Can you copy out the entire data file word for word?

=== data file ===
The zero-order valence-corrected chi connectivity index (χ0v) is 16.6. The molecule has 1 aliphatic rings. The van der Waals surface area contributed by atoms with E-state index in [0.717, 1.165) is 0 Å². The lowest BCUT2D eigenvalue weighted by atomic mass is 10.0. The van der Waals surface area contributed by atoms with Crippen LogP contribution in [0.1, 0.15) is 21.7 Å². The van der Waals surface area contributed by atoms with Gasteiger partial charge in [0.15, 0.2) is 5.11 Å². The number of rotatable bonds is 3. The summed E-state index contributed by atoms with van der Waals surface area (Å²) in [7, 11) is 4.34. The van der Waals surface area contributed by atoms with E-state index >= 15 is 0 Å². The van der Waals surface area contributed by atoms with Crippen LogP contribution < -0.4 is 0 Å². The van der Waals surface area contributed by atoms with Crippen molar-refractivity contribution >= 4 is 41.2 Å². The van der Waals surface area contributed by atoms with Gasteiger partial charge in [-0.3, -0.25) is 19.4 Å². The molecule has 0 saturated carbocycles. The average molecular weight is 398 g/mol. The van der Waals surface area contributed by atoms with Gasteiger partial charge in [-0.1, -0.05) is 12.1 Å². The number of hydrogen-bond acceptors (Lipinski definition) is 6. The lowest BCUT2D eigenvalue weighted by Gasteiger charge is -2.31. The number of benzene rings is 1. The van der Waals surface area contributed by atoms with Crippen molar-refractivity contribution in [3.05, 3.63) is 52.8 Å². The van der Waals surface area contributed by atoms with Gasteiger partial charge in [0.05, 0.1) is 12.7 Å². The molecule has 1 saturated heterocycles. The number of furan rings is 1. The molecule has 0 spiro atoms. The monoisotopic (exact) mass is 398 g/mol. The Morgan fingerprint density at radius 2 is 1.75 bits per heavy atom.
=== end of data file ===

The zero-order valence-corrected chi connectivity index (χ0v) is 16.6. The molecule has 1 aliphatic rings. The van der Waals surface area contributed by atoms with E-state index in [0.717, 1.165) is 0 Å². The lowest BCUT2D eigenvalue weighted by atomic mass is 10.0. The van der Waals surface area contributed by atoms with Crippen LogP contribution in [0.1, 0.15) is 21.7 Å². The van der Waals surface area contributed by atoms with Gasteiger partial charge in [0.15, 0.2) is 5.11 Å². The number of rotatable bonds is 3. The summed E-state index contributed by atoms with van der Waals surface area (Å²) in [7, 11) is 4.34. The van der Waals surface area contributed by atoms with E-state index >= 15 is 0 Å². The van der Waals surface area contributed by atoms with Crippen LogP contribution < -0.4 is 0 Å². The van der Waals surface area contributed by atoms with Crippen molar-refractivity contribution >= 4 is 41.2 Å². The van der Waals surface area contributed by atoms with Gasteiger partial charge in [-0.3, -0.25) is 19.4 Å². The molecule has 0 saturated carbocycles. The average molecular weight is 398 g/mol. The van der Waals surface area contributed by atoms with Gasteiger partial charge in [-0.1, -0.05) is 12.1 Å². The number of hydrogen-bond acceptors (Lipinski definition) is 6. The lowest BCUT2D eigenvalue weighted by Gasteiger charge is -2.31. The number of benzene rings is 1. The van der Waals surface area contributed by atoms with Crippen molar-refractivity contribution in [3.05, 3.63) is 52.8 Å². The van der Waals surface area contributed by atoms with Gasteiger partial charge in [0.05, 0.1) is 12.7 Å². The molecule has 1 saturated heterocycles. The number of furan rings is 1. The molecule has 0 spiro atoms. The monoisotopic (exact) mass is 398 g/mol. The Morgan fingerprint density at radius 2 is 1.75 bits per heavy atom.